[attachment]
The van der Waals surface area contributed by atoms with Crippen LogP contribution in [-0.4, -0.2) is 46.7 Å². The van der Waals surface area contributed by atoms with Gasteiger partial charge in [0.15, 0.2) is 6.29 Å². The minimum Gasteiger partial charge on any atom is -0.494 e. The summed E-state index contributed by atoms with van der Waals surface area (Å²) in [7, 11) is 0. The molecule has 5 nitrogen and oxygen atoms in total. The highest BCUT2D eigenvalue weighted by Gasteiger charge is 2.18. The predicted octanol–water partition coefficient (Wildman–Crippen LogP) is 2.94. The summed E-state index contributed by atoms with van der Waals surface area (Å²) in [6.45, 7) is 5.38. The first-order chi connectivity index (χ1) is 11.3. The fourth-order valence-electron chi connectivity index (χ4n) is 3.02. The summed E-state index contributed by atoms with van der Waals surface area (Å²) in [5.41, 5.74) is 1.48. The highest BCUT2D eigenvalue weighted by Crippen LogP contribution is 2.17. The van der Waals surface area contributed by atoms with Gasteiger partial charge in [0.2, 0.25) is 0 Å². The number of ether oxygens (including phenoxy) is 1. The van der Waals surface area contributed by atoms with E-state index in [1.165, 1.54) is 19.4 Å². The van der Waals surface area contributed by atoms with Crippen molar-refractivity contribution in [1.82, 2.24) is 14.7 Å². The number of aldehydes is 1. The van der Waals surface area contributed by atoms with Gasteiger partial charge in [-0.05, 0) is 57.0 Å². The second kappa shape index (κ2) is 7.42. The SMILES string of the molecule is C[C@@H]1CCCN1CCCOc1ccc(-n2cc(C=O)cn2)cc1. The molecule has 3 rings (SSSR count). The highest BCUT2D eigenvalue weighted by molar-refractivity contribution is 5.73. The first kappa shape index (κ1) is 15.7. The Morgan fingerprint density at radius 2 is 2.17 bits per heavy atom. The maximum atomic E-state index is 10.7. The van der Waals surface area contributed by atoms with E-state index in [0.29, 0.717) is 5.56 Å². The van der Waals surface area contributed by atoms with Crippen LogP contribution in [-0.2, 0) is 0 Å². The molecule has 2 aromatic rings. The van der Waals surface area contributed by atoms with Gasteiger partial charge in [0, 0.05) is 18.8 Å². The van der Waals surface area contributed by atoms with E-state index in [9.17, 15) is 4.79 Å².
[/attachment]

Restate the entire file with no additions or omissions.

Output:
The van der Waals surface area contributed by atoms with Crippen LogP contribution in [-0.4, -0.2) is 46.7 Å². The van der Waals surface area contributed by atoms with Gasteiger partial charge in [0.15, 0.2) is 6.29 Å². The minimum Gasteiger partial charge on any atom is -0.494 e. The summed E-state index contributed by atoms with van der Waals surface area (Å²) in [7, 11) is 0. The molecule has 5 nitrogen and oxygen atoms in total. The highest BCUT2D eigenvalue weighted by Gasteiger charge is 2.18. The predicted octanol–water partition coefficient (Wildman–Crippen LogP) is 2.94. The summed E-state index contributed by atoms with van der Waals surface area (Å²) in [6.45, 7) is 5.38. The first-order chi connectivity index (χ1) is 11.3. The fourth-order valence-electron chi connectivity index (χ4n) is 3.02. The summed E-state index contributed by atoms with van der Waals surface area (Å²) in [5.41, 5.74) is 1.48. The highest BCUT2D eigenvalue weighted by Crippen LogP contribution is 2.17. The van der Waals surface area contributed by atoms with Gasteiger partial charge in [0.2, 0.25) is 0 Å². The number of ether oxygens (including phenoxy) is 1. The van der Waals surface area contributed by atoms with E-state index in [1.165, 1.54) is 19.4 Å². The van der Waals surface area contributed by atoms with Crippen molar-refractivity contribution in [1.82, 2.24) is 14.7 Å². The number of aldehydes is 1. The van der Waals surface area contributed by atoms with Gasteiger partial charge in [-0.05, 0) is 57.0 Å². The second kappa shape index (κ2) is 7.42. The SMILES string of the molecule is C[C@@H]1CCCN1CCCOc1ccc(-n2cc(C=O)cn2)cc1. The molecule has 3 rings (SSSR count). The highest BCUT2D eigenvalue weighted by molar-refractivity contribution is 5.73. The first kappa shape index (κ1) is 15.7. The Morgan fingerprint density at radius 2 is 2.17 bits per heavy atom. The maximum atomic E-state index is 10.7. The van der Waals surface area contributed by atoms with E-state index in [0.29, 0.717) is 5.56 Å². The van der Waals surface area contributed by atoms with Crippen LogP contribution in [-0.2, 0) is 0 Å². The molecule has 2 aromatic rings. The van der Waals surface area contributed by atoms with Gasteiger partial charge in [0, 0.05) is 18.8 Å². The van der Waals surface area contributed by atoms with E-state index in [9.17, 15) is 4.79 Å².